As the theories and methods have evolved over the years, the mechanics of solid bodies has become unduly fragmented. Most books focus on specific aspects, such as the theories of elasticity or plasticity, the theories of shells, or the mechanics of materials. While a narrow focus serves immediate purposes, much is achieved by establishing the common foundations and providing a unified perspective of the discipline as a whole.
Mechanics of Solids and Shells accomplishes these objectives. By emphasizing the underlying assumptions and the approximations that lead to the mathematical formulations, it offers a practical, unified presentation of the foundations of the mechanics of solids, the behavior of deformable bodies and thin shells, and the properties of finite elements. The initial chapters present the fundamental kinematics, dynamics, energetics, and behavior of materials that build the foundation for all of the subsequent developments. These are presented in full generality without the usual restrictions on the deformation. The general principles of work and energy form the basis for the consistent theories of shells and the approximations by finite elements. The final chapter views the latter as a means of approximation and builds a bridge between the mechanics of the continuum and the discrete assembly.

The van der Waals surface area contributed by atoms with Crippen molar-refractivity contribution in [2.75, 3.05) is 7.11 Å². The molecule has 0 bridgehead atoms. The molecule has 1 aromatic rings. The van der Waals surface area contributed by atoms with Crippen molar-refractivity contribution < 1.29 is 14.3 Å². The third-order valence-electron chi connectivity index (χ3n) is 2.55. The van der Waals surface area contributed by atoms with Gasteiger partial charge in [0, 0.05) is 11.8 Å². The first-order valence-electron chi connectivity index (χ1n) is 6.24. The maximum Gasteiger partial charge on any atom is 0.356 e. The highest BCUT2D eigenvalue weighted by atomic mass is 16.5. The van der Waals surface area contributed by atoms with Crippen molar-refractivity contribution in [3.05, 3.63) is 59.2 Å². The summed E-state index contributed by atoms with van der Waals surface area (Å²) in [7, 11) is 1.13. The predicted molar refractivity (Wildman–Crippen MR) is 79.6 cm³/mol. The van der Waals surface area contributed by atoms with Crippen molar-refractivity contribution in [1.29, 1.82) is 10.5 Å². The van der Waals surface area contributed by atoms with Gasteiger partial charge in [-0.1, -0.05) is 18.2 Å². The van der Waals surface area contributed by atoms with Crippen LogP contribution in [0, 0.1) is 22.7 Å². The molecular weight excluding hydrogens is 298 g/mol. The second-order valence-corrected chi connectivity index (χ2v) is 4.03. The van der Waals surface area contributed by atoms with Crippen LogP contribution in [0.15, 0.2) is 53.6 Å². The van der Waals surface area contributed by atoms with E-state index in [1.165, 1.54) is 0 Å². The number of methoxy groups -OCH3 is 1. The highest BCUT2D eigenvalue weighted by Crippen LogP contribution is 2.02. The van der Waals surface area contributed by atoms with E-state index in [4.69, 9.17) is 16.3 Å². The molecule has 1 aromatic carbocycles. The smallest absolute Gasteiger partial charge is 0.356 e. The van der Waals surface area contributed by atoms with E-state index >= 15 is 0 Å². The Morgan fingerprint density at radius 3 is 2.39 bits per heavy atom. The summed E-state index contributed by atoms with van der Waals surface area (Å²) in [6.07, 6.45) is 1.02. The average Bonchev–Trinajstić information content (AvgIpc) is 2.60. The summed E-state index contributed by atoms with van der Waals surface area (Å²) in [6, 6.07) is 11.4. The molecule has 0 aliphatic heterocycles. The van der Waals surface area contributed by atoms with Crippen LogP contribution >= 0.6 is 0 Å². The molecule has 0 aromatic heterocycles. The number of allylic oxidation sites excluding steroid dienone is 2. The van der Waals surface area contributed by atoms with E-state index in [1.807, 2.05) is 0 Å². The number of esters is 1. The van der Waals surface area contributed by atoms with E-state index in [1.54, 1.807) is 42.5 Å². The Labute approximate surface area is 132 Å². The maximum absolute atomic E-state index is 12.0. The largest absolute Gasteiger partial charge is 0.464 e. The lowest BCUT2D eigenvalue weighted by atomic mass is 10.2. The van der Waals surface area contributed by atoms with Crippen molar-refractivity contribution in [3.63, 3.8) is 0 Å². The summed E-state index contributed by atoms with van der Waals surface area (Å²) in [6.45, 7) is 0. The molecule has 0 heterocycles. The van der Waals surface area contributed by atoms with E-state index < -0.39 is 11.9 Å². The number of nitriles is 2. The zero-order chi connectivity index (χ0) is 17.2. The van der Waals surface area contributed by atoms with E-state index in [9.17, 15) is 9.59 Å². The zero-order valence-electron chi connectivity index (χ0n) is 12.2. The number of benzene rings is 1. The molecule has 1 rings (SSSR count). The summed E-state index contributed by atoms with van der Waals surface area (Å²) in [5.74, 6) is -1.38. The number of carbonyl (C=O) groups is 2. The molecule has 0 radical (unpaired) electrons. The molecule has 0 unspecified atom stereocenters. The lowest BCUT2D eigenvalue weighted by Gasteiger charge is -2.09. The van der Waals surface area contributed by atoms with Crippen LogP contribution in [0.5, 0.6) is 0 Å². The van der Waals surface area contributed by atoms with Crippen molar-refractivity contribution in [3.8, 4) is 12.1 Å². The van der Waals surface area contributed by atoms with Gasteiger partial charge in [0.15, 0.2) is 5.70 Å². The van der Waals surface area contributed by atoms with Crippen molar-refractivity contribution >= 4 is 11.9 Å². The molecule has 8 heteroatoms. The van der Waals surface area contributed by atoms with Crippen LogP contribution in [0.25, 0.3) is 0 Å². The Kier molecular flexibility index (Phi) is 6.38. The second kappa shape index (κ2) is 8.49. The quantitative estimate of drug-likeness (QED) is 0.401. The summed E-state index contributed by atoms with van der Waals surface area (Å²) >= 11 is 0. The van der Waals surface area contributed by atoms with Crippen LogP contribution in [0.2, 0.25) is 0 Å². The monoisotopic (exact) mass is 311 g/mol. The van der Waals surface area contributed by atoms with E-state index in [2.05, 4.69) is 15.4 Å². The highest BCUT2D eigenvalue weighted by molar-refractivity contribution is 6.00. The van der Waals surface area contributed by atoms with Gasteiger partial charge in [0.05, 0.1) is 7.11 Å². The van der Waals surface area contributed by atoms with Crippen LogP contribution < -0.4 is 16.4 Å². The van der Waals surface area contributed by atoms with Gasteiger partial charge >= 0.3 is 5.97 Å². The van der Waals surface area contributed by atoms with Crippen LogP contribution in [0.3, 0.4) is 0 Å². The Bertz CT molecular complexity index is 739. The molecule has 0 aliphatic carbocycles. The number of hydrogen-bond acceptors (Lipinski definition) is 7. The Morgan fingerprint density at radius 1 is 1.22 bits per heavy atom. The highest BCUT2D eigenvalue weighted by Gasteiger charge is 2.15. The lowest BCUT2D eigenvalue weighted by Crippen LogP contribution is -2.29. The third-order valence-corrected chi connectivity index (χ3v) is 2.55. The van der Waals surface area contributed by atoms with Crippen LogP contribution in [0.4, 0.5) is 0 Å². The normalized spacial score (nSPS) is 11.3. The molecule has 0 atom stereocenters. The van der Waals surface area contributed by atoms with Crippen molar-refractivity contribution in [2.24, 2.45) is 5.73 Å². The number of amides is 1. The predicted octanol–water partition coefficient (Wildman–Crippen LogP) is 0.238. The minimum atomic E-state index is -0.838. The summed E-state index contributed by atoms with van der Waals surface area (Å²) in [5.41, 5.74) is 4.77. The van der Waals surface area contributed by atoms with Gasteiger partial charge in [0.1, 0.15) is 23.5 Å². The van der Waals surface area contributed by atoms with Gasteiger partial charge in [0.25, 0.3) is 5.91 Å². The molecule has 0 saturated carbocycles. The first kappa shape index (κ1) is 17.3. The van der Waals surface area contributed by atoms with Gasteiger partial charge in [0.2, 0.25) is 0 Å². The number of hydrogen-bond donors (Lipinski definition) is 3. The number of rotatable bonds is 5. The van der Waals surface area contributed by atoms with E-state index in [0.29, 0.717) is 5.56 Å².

Expressly written for engineers, Mechanics of Solids and Shells forms a reliable source for the tools of analysis and approximation. Its constructive presentation clearly reveals the origins, assumptions, and limitations of the methods described and provides a firm, practical basis for the use of those methods.
Table of Contents
Introduction. Vectors, Tensors, and Curvilinear Coordinates. Deformation. Stress. Behavior of Materials. Principles of Work and Energy. Linear Theories of Isotropic Elasticity and Viscoelasticity. Differential Geometry of a Surface. Theory of Shells. Theories under the Kirchhoff-Love Constraint. Concepts of Approximation. References.
Wempner, Gerald; Talaslidis, Demosthenes